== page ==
The Aerobin is a fairly recent innovation in home composting. It’s a very neat looking unit that is totally vermin and pet proof, requires no turning or maintenance and is insulated so that it continues to work all year round, even in shady areas.  The sealed base allows it to sit on concrete areas that would normally be stained from open bins but the best thing is that to use the Aerobin, it is simply a case of opening the lid and dropping the material in.  The material towards the bottom of the bin continues to break down so that even if it is not yet full and there is fresh material at the top, the hatch door at the base allows the compost to be accessed and spread onto the garden.  The bonus is that the Aeorbin also creates a rich liquid fertiliser in a tank at the base which is easily collected from a small tap and watered around plants and vegies. For more information and a demonstration of the Aerobin, drop into any Better Pets and Gardens store.

Practically anything that has lived can go into the compost but if everything is just piled into a heap it will fast decompose into a slushy, smelly mess.  A little thought needs to go into building the compost mix so that the layers contain lots of holes and spaces allowing the oxygen to circulate.  To do this, a third of the mix should always consist of dry, woody material such as sawdust, dry leaves, tree clippings, shredded newspaper, straw or aged green waste.  These contain the carbon element and the green waste and vegie scraps provide the nitrogen.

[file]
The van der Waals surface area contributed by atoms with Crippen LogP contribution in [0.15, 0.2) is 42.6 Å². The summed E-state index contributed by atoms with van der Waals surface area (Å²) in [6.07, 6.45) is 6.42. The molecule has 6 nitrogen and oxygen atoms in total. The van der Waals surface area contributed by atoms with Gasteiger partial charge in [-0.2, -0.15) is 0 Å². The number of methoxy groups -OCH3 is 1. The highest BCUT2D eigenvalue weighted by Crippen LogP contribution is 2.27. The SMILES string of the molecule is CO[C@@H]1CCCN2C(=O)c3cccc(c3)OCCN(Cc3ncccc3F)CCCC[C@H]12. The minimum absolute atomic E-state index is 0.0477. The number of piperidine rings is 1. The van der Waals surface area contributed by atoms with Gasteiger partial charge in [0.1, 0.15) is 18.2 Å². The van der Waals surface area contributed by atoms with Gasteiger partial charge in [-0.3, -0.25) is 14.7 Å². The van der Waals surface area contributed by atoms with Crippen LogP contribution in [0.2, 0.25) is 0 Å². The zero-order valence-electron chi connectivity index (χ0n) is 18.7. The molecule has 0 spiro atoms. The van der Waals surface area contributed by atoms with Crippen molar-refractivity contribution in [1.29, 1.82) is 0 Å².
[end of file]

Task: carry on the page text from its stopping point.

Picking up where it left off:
Think of the compost heap or bin like a huge sandwich starting with a layer of straw or wet shredded newspaper and then alternating thin layers of kitchen and garden waste with layers of the dry, woody material.  Add water as the pile is built to moisten the mix but don’t saturate it.  Avoid compacting the pile since the bacteria and fungi need the oxygen available in the spaces to survive so that they can break down the material.  Keep the pile or the bin covered to stop vermin and flies from getting to it and to help it reach the desired temperature.